Nimble, full of energy and with a noteworthy tenacity for adventure and exploration, Clyde has begun training in agility, Rally-Obedience, family manners, Treibball, and fun scent tracking. He earned his Canine Good Citizen Award in December 2011. This was a big accomplishment because he LOVES to jump and lick in delighted dog greetings but it’s NOT good manners in the human world. In March 2012, Clyde earned his NTD and ITD titles (Novice and Intermediate Trick Dog titles).
Clyde is often full of surprise behaviors and keeps Caryl-Rose charmed every day!
And meet Rover, a female English bulldog, now firmly in her adolescence, whose purchase was carefully researched — with priority for a breeder whose lines showed good health and sound temperament and who provided careful and comprehensive puppy enrichment, stimulation and socialization. Many people think of bulldogs as stubborn couch potatoes but with Caryl-Rose’ approach to training, Rover earned her Canine Good Citizen’s Award and, as you can see from the photos, is mastering all kinds of ‘higher’ learning, including Agility and scent tracking!. She’s holding her own with the ‘longed nosed and long legged dogs’ in her competition Agility classes! In March 2012, Rover earned her NTD and ITD titles (Novice and Intermediate Trick Dog titles).
Caryl-Rose says Rover is a snuggly girl and very affiliative in addition to being nicely social. While these are heartwarming traits, Caryl-Rose knows that in the extreme their attachment could make Rover somewhat more susceptible to Separation Distress or even Separation Anxiety so she’s been careful to incorporate preventative approaches into their everyday life together. As a result, Rover shows confidence and remains relaxed when left alone or in the care of another. “She’s such a delightful pup, I couldn’t have asked for more!” says Caryl-Rose.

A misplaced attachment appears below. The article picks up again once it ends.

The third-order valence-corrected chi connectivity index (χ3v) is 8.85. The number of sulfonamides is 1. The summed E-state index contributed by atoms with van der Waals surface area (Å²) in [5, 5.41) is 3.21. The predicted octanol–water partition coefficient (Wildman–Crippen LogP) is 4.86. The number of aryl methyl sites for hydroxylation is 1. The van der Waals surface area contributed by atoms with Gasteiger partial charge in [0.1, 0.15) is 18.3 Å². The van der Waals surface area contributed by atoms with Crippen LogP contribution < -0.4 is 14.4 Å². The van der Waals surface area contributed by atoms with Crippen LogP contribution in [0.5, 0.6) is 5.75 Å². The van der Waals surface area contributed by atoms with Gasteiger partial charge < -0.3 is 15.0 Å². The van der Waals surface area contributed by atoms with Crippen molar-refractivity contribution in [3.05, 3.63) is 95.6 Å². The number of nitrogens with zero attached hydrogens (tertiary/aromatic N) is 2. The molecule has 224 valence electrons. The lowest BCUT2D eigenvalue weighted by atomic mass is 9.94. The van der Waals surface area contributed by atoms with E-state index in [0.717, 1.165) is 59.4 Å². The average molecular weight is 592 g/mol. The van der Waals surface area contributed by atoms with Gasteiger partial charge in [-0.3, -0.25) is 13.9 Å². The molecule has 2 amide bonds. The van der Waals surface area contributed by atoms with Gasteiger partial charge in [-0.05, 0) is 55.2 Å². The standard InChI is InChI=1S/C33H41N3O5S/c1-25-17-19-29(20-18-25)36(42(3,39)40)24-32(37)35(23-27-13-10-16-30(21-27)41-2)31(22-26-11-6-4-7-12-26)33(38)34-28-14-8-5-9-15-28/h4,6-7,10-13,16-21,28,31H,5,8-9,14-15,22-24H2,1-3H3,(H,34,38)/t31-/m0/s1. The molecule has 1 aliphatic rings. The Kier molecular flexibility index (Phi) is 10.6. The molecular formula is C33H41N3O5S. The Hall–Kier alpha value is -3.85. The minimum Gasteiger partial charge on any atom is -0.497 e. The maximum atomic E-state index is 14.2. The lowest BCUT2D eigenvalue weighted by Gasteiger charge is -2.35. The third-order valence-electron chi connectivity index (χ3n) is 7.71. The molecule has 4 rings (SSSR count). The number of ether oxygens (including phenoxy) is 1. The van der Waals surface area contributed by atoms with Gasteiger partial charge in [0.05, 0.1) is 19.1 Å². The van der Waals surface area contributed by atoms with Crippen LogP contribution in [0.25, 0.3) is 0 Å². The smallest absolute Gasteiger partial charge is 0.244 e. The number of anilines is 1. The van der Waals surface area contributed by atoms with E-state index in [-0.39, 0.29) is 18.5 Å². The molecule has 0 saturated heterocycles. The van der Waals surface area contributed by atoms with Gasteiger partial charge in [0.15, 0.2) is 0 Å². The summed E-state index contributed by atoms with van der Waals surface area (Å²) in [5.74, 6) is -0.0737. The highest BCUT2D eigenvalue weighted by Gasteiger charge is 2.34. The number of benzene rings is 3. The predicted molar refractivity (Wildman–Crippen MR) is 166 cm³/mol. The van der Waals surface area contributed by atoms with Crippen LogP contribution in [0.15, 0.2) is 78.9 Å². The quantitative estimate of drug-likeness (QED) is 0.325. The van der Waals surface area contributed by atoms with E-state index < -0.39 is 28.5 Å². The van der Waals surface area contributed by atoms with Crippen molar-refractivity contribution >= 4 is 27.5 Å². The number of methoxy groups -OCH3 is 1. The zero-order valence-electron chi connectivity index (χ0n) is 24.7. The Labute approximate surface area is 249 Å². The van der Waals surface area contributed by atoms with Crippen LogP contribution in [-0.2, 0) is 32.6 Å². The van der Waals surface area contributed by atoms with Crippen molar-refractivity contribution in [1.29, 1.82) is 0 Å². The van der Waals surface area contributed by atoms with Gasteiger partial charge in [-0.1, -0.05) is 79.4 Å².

Caryl-Rose describes bulldogs and several other breeds as “independent” not “stubborn” and she uses their independence to help train them to respond joyously to their owners’ cues. Many breeds are ‘purpose bred’ to make independent decisions and not always seek direction from handlers.
Rover is, of course, furthering her training in family obedience and will go on as Caryl-Rose determines her special talents and interests direct — one of the best things about individualized training sessions is exactly that, the chance to see and develop any specific talents or leanings your dog may have.
Caryl-Rose also enjoys hiking (in recent years exploring sections of both the Canadian and US Rockies) and figuring out home maintenance mysteries (e.g,. WHY does the garage door close and then re-open on it’s own? WHY does the furnace circulator pump sometimes fail to turn off? WHY does assembling the roof rake seem almost impossible?).
To contact Caryl-Rose, email firstname.lastname@example.org or leave a message at 413-256-3647 (DOGS).